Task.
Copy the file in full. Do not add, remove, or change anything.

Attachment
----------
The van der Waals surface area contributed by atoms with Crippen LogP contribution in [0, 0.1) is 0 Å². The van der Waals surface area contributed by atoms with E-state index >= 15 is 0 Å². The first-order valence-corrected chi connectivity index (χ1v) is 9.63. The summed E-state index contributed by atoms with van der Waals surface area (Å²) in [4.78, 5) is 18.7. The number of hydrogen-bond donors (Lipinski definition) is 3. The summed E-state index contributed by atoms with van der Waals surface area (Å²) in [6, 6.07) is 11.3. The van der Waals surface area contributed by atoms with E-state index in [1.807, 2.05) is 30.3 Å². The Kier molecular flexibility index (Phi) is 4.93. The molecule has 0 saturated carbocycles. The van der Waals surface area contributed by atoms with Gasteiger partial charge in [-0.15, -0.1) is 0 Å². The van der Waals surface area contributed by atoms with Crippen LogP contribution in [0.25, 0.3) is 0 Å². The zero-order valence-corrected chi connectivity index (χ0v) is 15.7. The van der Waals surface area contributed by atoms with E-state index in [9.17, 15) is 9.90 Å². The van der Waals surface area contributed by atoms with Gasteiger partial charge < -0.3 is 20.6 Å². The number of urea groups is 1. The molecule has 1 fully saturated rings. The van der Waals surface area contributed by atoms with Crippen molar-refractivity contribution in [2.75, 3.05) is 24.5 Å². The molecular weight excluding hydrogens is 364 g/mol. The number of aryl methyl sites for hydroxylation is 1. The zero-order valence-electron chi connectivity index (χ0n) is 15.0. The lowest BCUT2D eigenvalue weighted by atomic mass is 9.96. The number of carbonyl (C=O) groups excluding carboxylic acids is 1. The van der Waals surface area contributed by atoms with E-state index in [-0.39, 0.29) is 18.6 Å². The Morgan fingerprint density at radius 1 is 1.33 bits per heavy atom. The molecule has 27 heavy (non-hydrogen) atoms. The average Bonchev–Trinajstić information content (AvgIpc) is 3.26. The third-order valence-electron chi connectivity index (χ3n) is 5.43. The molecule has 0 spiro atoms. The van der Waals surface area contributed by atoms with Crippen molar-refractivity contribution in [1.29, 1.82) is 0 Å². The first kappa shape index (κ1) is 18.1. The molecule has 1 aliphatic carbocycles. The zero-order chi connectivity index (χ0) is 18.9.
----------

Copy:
The van der Waals surface area contributed by atoms with Crippen LogP contribution in [0, 0.1) is 0 Å². The van der Waals surface area contributed by atoms with E-state index >= 15 is 0 Å². The first-order valence-corrected chi connectivity index (χ1v) is 9.63. The summed E-state index contributed by atoms with van der Waals surface area (Å²) in [4.78, 5) is 18.7. The number of hydrogen-bond donors (Lipinski definition) is 3. The summed E-state index contributed by atoms with van der Waals surface area (Å²) in [6, 6.07) is 11.3. The van der Waals surface area contributed by atoms with E-state index in [1.807, 2.05) is 30.3 Å². The Kier molecular flexibility index (Phi) is 4.93. The molecule has 0 saturated carbocycles. The van der Waals surface area contributed by atoms with Gasteiger partial charge in [-0.15, -0.1) is 0 Å². The van der Waals surface area contributed by atoms with Crippen LogP contribution in [0.25, 0.3) is 0 Å². The zero-order valence-corrected chi connectivity index (χ0v) is 15.7. The van der Waals surface area contributed by atoms with E-state index in [9.17, 15) is 9.90 Å². The van der Waals surface area contributed by atoms with Gasteiger partial charge < -0.3 is 20.6 Å². The number of urea groups is 1. The molecule has 1 fully saturated rings. The van der Waals surface area contributed by atoms with Crippen molar-refractivity contribution in [2.75, 3.05) is 24.5 Å². The molecular weight excluding hydrogens is 364 g/mol. The number of aryl methyl sites for hydroxylation is 1. The zero-order valence-electron chi connectivity index (χ0n) is 15.0. The lowest BCUT2D eigenvalue weighted by atomic mass is 9.96. The number of carbonyl (C=O) groups excluding carboxylic acids is 1. The van der Waals surface area contributed by atoms with E-state index in [-0.39, 0.29) is 18.6 Å². The Morgan fingerprint density at radius 1 is 1.33 bits per heavy atom. The molecule has 27 heavy (non-hydrogen) atoms. The average Bonchev–Trinajstić information content (AvgIpc) is 3.26. The third-order valence-electron chi connectivity index (χ3n) is 5.43. The molecule has 0 spiro atoms. The van der Waals surface area contributed by atoms with Crippen molar-refractivity contribution in [1.29, 1.82) is 0 Å². The first kappa shape index (κ1) is 18.1. The molecule has 1 aliphatic carbocycles. The zero-order chi connectivity index (χ0) is 18.9.